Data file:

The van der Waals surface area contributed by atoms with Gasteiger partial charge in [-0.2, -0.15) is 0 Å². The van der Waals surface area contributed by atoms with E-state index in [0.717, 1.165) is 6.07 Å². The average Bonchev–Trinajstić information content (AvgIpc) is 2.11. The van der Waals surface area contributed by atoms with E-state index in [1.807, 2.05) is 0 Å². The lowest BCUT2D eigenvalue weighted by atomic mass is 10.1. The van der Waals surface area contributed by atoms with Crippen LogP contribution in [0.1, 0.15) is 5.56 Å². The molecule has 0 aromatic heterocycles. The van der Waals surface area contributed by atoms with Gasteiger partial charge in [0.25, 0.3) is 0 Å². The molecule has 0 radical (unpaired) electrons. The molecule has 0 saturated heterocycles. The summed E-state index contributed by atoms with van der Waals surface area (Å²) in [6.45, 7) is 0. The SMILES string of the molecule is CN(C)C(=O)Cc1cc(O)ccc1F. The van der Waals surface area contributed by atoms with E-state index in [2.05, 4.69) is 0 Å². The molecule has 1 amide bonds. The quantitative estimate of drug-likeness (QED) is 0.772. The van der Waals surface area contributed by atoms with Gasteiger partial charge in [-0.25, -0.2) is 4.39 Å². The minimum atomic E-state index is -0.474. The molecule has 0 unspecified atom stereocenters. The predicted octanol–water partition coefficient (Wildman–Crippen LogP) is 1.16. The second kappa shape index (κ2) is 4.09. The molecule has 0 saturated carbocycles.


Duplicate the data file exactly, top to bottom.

The van der Waals surface area contributed by atoms with Gasteiger partial charge in [-0.2, -0.15) is 0 Å². The van der Waals surface area contributed by atoms with E-state index in [0.717, 1.165) is 6.07 Å². The average Bonchev–Trinajstić information content (AvgIpc) is 2.11. The van der Waals surface area contributed by atoms with E-state index in [1.807, 2.05) is 0 Å². The lowest BCUT2D eigenvalue weighted by atomic mass is 10.1. The van der Waals surface area contributed by atoms with Crippen LogP contribution in [0.1, 0.15) is 5.56 Å². The molecule has 0 aromatic heterocycles. The van der Waals surface area contributed by atoms with Gasteiger partial charge in [0.25, 0.3) is 0 Å². The molecule has 0 radical (unpaired) electrons. The molecule has 0 saturated heterocycles. The summed E-state index contributed by atoms with van der Waals surface area (Å²) in [6.45, 7) is 0. The SMILES string of the molecule is CN(C)C(=O)Cc1cc(O)ccc1F. The van der Waals surface area contributed by atoms with E-state index in [2.05, 4.69) is 0 Å². The molecule has 1 amide bonds. The quantitative estimate of drug-likeness (QED) is 0.772. The van der Waals surface area contributed by atoms with Gasteiger partial charge in [-0.25, -0.2) is 4.39 Å². The minimum atomic E-state index is -0.474. The molecule has 0 unspecified atom stereocenters. The predicted octanol–water partition coefficient (Wildman–Crippen LogP) is 1.16. The second kappa shape index (κ2) is 4.09. The molecule has 0 saturated carbocycles.